Earthquakes have become a concern of Lao people with the Ministry of Public Works and Transport drafting a new building code for construction projects to ensure they meet required safety standards.
The ministry’s office head Dr Santisouk Simmalavong told Vientiane Times on Friday that the ministry was dealing with the draft code, aiming to control various construction projects, especially the taller buildings which have become the focus of many property developers.
According to an official from the Department of Meteorology and Hydrology, Mr Vandy Duangmala, the three seismic monitoring stations in Vientiane, Luang Prabang, and Borikhamxay provinces found 30 to 40 earthquakes with their epicentres within the country were recorded each year but they were very low on the Richter scale so were rarely felt.
The 6.3 magnitude quake that struck northern Thailand early last month and killed one person while injuring several others there, however, created fear amongst the local people living along the Lao border with Thailand despite there having been no serious damage.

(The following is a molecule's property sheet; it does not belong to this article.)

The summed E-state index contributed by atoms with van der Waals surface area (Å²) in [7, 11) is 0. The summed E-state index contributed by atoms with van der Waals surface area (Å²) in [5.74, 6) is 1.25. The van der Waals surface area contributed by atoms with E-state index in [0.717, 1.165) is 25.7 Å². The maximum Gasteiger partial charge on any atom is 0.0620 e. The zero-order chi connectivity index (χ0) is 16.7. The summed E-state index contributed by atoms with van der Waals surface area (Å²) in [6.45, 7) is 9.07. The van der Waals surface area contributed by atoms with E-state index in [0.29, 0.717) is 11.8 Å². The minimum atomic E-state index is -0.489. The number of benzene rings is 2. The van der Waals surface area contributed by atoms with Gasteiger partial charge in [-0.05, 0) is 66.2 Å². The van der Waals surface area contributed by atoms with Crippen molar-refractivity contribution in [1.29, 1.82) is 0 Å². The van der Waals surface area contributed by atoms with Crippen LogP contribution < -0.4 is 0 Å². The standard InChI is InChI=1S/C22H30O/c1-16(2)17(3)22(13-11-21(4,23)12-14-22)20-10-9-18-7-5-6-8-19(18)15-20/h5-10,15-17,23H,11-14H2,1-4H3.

Big projects such as long bridges, hydropower dams and airports which were built some time ago, are also of public concern.
To address this concern, the ministry’s office head said, despite the related code not being in place at the time, the government has instructed the developers to ensure these properties are able to withstand an earthquake registering seven on the Richter scale as a minimum.
More than 100 aftershocks have been detected following the recent earthquake in the Thai province which shares a border with Bokeo province in Laos, with the largest being of a 5.2 magnitude which was felt in Mae Suai district.
Earthquakes in the area between northern Thailand and Myanmar were often reported before but in more recent times the epicentres appear to be coming closer to Laos and strong seismic shakes have been recorded in the north.
According to Thai media, a number of fault lines were found in Chiang Rai and other northern Thai provinces, including Phayao and Nan which share a border with Xayaboury province in Laos.
The Department of Meteorology and Hydrology official said despite there being no fault lines and strong quakes had not been felt there, seismographs were also planned to be installed in southern provinces.
From Vientiane Times observation, it is not only big buildings that are the cause of public concern regarding earthquakes, but the smaller apartment buildings built some time ago using cheaper and possibly substandard concrete and other materials which are in amongst people’s homes are thought to create a significant earthquake risk.
Source: Vientiane Times